I stood on the banks of Swift Creek. At 23 years old, I had not been faced with an impassable obstacle before, especially alone. It was massive and raging down the steep side of the mountain. I cautiously stepped in and took a few steps, but the force of the water was too great. The swollen creek crossing could easily turn into a disaster. I trudged upstream in the hopes of finding a safer ford. There was nothing. The pressure to wade straight through the cascading whitewater was intense, but the risk was too significant, so I set up camp for the night. The snowmelt would slow in the cooler overnight temperatures, and the creek would drop a few inches by morning. Waiting worked, and I safely crossed after a night of sleep. I could continue my Pacific Northwest Trail thru-hike.
It was my first experience assessing risk and factoring it into a decision. I made the right cautious choice, but it would have been so easy to risk injury to capitalize on the remaining hours of daylight. Patience is difficult, especially when there is immense pressure to keep moving forward. But accurately evaluating risk and making the current decision in each situation comes with experience. It occurs by understanding the ramifications of an action and assessing the likelihood of a bad outcome. But it is not easy. The choice to turn back or quit is one of the most difficult decisions to make, but it is also one of the most important.
What is the risk of continuing? What is given up by quitting or pushing forward?
Even amid adventures scrambling up peaks in Montana, my mind is assessing the pros and cons of a situation. Is the weather questionable? Am I alert? Does my body feel capable of what I am expecting of it? Constant awareness is vital as the envelope is pushed further and further. Not just physically but also mentally. There is a time to push and there is a time to lay up.
Turning around or ending an adventure early doesn’t always have to be due to safety. It can be the loss of passion or changing priorities. I quit a record attempt on the Superior Hiking Trail (SHT) simply because I wasn’t having the experience I wanted. I felt as though I were wasting precious days of my life trudging toward an obligation rather than a passion. It took three days of record level effort for me to mentally accept that I was not emotionally invested. I was out there for the wrong reasons. So, I quit. It was a difficult decision but also the right one. The mental aspect of a challenge or an adventure is so important that if it isn’t aligned with what you are attempting, the experience can be miserable. It not only can ruin the current trip, attempt, or adventure, but also cloud the passion and desire for years to come.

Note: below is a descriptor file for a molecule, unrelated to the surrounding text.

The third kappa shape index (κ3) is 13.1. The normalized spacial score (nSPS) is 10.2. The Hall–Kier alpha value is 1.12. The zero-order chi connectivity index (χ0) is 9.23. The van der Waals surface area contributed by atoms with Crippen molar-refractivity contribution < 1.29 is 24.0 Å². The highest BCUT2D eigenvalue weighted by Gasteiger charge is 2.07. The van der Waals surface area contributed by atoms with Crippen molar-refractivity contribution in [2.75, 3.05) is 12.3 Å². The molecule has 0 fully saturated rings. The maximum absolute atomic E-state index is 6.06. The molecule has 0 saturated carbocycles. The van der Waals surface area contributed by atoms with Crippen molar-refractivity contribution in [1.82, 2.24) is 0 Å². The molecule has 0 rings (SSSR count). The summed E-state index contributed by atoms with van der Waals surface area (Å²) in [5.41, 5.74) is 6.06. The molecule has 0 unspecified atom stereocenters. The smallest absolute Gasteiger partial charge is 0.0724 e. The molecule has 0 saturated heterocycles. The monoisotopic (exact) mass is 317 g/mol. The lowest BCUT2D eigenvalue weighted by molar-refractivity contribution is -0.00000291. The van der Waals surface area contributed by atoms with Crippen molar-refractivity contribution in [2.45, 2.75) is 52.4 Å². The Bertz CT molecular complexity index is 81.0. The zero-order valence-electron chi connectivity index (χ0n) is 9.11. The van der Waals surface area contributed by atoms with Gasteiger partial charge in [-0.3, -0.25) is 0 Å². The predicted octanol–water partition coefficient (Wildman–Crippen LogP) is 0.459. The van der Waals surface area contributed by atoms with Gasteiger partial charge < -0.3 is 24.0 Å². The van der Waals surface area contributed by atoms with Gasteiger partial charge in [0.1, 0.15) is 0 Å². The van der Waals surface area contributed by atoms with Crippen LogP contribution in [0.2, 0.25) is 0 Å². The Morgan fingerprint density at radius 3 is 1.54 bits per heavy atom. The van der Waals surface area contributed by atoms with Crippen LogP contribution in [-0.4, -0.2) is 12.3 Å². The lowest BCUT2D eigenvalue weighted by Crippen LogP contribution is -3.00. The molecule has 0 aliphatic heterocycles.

So many public figures promote the “suffering” lifestyle and pushing through every possible discomfort or obstacle. But that can be a terrible mindset. There is a time to push forward, and there is a time to quit. Quitting is not the worst decision. In fact it can be the best decision. After quitting the Superior Hiking Trail I had enough days left in my schedule to go to Alaska. Quitting one adventure led to another. Failure and quitting are not necessarily the same as there is opportunity both in deciding the timing or adventure isn’t right and also finding new limits by pushing onward.
Recently I had to listen to my body physically when all I wanted to do was push on mentally. I wanted to complete a route that covered nearly every mile of trail in a mountain range ten minutes from my house in Montana. Not only did I want to complete the route, but I also wanted to do it faster than anyone else ever had. I took off early in the morning and was on pace to absolutely crush the adventure. Then the temperature rose into the high 90s and the distance between water sources grew to over 20 miles. My body began shutting down. I could see the final peak of the ridge and knew I only had seven miles left, but I also could feel my muscles cramping and the detrimental impact of dehydration consuming me. My hands were cramped, and I couldn’t hold my poles.
Despite the pressure to keep going, the choice was simple. I had been dehydrated enough to know exactly where this day was heading if I pushed on. So, 31 miles into a 37-mile route, I dropped off the ridge and found the nearest creek to lower my body temperature. Two years ago, when faced with the same problem, I continued. It resulted in my girlfriend contemplating calling an ambulance. From that mistake came a new self-awareness and a better decision-making process. One that continues to evolve and is based on longevity and long-term success rather than short-term goals.
The key learning and improvement doesn’t take place during the adventure but in the reflections after. It is a push and pull of finding the edge of the comfort zone, pushing beyond it, but recognizing what is too far. The pressure, drive, and motivation should be within, yet it is too easy to fall back on wanting to impress people through social media or by adding an accomplishment to your outdoor portfolio. It is like an ego check, a way to reign back the ambition to a realistic level. It comes by accepting that quitting isn’t failing, but a healthy step in the progression toward any goal you are looking to achieve.